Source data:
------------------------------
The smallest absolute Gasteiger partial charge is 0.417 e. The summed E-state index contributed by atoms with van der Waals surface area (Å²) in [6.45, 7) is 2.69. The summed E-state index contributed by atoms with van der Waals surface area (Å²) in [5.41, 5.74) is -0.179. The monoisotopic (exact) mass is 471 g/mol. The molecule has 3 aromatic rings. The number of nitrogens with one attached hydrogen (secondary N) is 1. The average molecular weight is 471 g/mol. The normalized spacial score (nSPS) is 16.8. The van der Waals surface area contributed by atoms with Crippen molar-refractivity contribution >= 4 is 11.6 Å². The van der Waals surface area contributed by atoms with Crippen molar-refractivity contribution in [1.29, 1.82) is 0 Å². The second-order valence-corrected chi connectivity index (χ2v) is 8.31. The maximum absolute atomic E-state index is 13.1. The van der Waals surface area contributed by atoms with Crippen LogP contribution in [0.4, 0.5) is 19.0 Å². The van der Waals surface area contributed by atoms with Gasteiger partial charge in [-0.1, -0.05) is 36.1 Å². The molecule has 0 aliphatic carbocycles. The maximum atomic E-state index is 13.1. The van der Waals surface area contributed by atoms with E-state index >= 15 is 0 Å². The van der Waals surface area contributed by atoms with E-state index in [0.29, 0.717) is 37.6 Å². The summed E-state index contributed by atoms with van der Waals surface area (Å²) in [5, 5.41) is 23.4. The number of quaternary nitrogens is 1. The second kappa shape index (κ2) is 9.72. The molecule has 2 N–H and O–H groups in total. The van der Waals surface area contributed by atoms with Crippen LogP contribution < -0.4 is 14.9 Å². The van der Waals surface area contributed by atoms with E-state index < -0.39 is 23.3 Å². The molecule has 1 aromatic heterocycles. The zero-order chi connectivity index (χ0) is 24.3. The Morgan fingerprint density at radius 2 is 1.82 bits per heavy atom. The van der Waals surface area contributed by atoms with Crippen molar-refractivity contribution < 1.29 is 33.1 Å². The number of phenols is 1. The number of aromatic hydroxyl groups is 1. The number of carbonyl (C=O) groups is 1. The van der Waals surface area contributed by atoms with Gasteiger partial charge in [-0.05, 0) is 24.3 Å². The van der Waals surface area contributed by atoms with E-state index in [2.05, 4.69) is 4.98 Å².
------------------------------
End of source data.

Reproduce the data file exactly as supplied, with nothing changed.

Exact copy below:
The smallest absolute Gasteiger partial charge is 0.417 e. The summed E-state index contributed by atoms with van der Waals surface area (Å²) in [6.45, 7) is 2.69. The summed E-state index contributed by atoms with van der Waals surface area (Å²) in [5.41, 5.74) is -0.179. The monoisotopic (exact) mass is 471 g/mol. The molecule has 3 aromatic rings. The number of nitrogens with one attached hydrogen (secondary N) is 1. The average molecular weight is 471 g/mol. The normalized spacial score (nSPS) is 16.8. The van der Waals surface area contributed by atoms with Crippen molar-refractivity contribution >= 4 is 11.6 Å². The van der Waals surface area contributed by atoms with Crippen molar-refractivity contribution in [1.29, 1.82) is 0 Å². The second-order valence-corrected chi connectivity index (χ2v) is 8.31. The maximum absolute atomic E-state index is 13.1. The van der Waals surface area contributed by atoms with Crippen LogP contribution in [0.4, 0.5) is 19.0 Å². The van der Waals surface area contributed by atoms with Gasteiger partial charge in [-0.1, -0.05) is 36.1 Å². The molecule has 0 aliphatic carbocycles. The maximum atomic E-state index is 13.1. The van der Waals surface area contributed by atoms with E-state index >= 15 is 0 Å². The van der Waals surface area contributed by atoms with E-state index in [0.29, 0.717) is 37.6 Å². The summed E-state index contributed by atoms with van der Waals surface area (Å²) in [5, 5.41) is 23.4. The number of quaternary nitrogens is 1. The second kappa shape index (κ2) is 9.72. The molecule has 2 N–H and O–H groups in total. The van der Waals surface area contributed by atoms with Crippen LogP contribution < -0.4 is 14.9 Å². The van der Waals surface area contributed by atoms with E-state index < -0.39 is 23.3 Å². The molecule has 1 aromatic heterocycles. The zero-order chi connectivity index (χ0) is 24.3. The Morgan fingerprint density at radius 2 is 1.82 bits per heavy atom. The van der Waals surface area contributed by atoms with Crippen molar-refractivity contribution < 1.29 is 33.1 Å². The number of phenols is 1. The number of aromatic hydroxyl groups is 1. The number of carbonyl (C=O) groups is 1. The van der Waals surface area contributed by atoms with Gasteiger partial charge in [-0.05, 0) is 24.3 Å². The van der Waals surface area contributed by atoms with E-state index in [2.05, 4.69) is 4.98 Å².